John WinstanleyBMJ 2009; 338 doi: https://doi.org/10.1136/bmj.b723 (Published 23 February 2009) Cite this as: BMJ 2009;338:b723
- Michael D Sanders
At the age of 19, John Winstanley had to make the difficult decision whether to continue his career as a medical student or join the army. As events turned out, he was fortunate to fulfil careers in both with great distinction.
He joined the Queen’s Own Royal West Kent Regiment and fought at Dunkirk, El Alamein, and Kohima. In March 1940 he sailed from Southampton to join the British Expeditionary Force and faced the Blitzkrieg by the German army in Belgium. Fighting was intense and heavy losses were incurred, and, as adjutant, John served to liaise between battalion and brigade on a motor bike. However, retreat to Dunkirk was ordered, and a sleepless journey across France was followed by two days’ waiting on the beach, trying to sleep and avoid injury. Eventually he boarded a small coastal vessel, and on arrival at Dover heard the harbourmaster greet them with the words: “Dover full up: try Folkestone.” A two year period of training then followed before he was sent to Egypt to join the desert campaign against Rommel. Thus he was present during the intense fighting at the battle of Alari Halfa prior to the significant battle of El Alamein under General Montgomery.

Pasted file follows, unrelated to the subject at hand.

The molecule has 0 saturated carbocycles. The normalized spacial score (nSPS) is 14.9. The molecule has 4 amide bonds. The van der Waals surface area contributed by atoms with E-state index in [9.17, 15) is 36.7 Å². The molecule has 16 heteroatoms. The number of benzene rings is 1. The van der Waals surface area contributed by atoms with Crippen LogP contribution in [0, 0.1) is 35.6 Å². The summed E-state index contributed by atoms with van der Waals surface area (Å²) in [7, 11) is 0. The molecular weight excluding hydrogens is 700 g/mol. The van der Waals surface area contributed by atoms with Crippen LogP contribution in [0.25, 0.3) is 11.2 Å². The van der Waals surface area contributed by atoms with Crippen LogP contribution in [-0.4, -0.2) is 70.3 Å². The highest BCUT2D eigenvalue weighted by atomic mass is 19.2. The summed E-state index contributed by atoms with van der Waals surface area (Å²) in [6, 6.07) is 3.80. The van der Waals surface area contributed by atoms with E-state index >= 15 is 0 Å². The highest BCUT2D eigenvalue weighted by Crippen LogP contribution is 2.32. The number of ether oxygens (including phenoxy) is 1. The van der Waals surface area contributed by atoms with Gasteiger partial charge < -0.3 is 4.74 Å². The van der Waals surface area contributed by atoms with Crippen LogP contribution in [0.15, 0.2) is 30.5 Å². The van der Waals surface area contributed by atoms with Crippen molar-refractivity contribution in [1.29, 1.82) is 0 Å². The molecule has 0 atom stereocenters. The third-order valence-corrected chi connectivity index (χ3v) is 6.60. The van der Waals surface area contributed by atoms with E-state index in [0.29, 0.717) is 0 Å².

In 1944, …
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